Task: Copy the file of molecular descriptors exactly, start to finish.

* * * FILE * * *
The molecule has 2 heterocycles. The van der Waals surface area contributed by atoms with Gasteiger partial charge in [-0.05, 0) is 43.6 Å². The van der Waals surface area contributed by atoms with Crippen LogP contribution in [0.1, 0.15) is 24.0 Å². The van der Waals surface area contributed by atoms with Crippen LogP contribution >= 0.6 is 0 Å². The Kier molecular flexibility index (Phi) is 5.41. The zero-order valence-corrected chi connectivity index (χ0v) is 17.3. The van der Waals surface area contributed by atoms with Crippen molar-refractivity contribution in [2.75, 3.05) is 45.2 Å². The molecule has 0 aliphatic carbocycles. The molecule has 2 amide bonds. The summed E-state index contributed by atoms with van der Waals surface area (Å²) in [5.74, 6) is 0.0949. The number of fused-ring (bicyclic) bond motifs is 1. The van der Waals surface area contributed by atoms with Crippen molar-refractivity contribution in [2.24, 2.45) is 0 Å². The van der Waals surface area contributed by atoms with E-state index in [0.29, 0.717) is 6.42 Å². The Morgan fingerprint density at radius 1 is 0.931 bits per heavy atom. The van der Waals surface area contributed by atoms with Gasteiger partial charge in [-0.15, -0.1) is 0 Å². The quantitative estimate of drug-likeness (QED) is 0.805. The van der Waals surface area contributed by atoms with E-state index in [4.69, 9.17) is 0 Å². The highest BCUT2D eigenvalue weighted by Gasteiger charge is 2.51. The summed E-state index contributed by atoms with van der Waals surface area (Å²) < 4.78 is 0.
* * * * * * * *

The molecule has 2 heterocycles. The van der Waals surface area contributed by atoms with Gasteiger partial charge in [-0.05, 0) is 43.6 Å². The van der Waals surface area contributed by atoms with Crippen LogP contribution in [0.1, 0.15) is 24.0 Å². The van der Waals surface area contributed by atoms with Crippen LogP contribution >= 0.6 is 0 Å². The Kier molecular flexibility index (Phi) is 5.41. The zero-order valence-corrected chi connectivity index (χ0v) is 17.3. The van der Waals surface area contributed by atoms with Crippen molar-refractivity contribution in [2.75, 3.05) is 45.2 Å². The molecule has 0 aliphatic carbocycles. The molecule has 2 amide bonds. The summed E-state index contributed by atoms with van der Waals surface area (Å²) in [5.74, 6) is 0.0949. The number of fused-ring (bicyclic) bond motifs is 1. The van der Waals surface area contributed by atoms with Crippen molar-refractivity contribution in [2.24, 2.45) is 0 Å². The van der Waals surface area contributed by atoms with E-state index in [0.29, 0.717) is 6.42 Å². The Morgan fingerprint density at radius 1 is 0.931 bits per heavy atom. The van der Waals surface area contributed by atoms with Gasteiger partial charge in [-0.15, -0.1) is 0 Å². The quantitative estimate of drug-likeness (QED) is 0.805. The van der Waals surface area contributed by atoms with E-state index in [4.69, 9.17) is 0 Å². The highest BCUT2D eigenvalue weighted by Gasteiger charge is 2.51. The summed E-state index contributed by atoms with van der Waals surface area (Å²) < 4.78 is 0.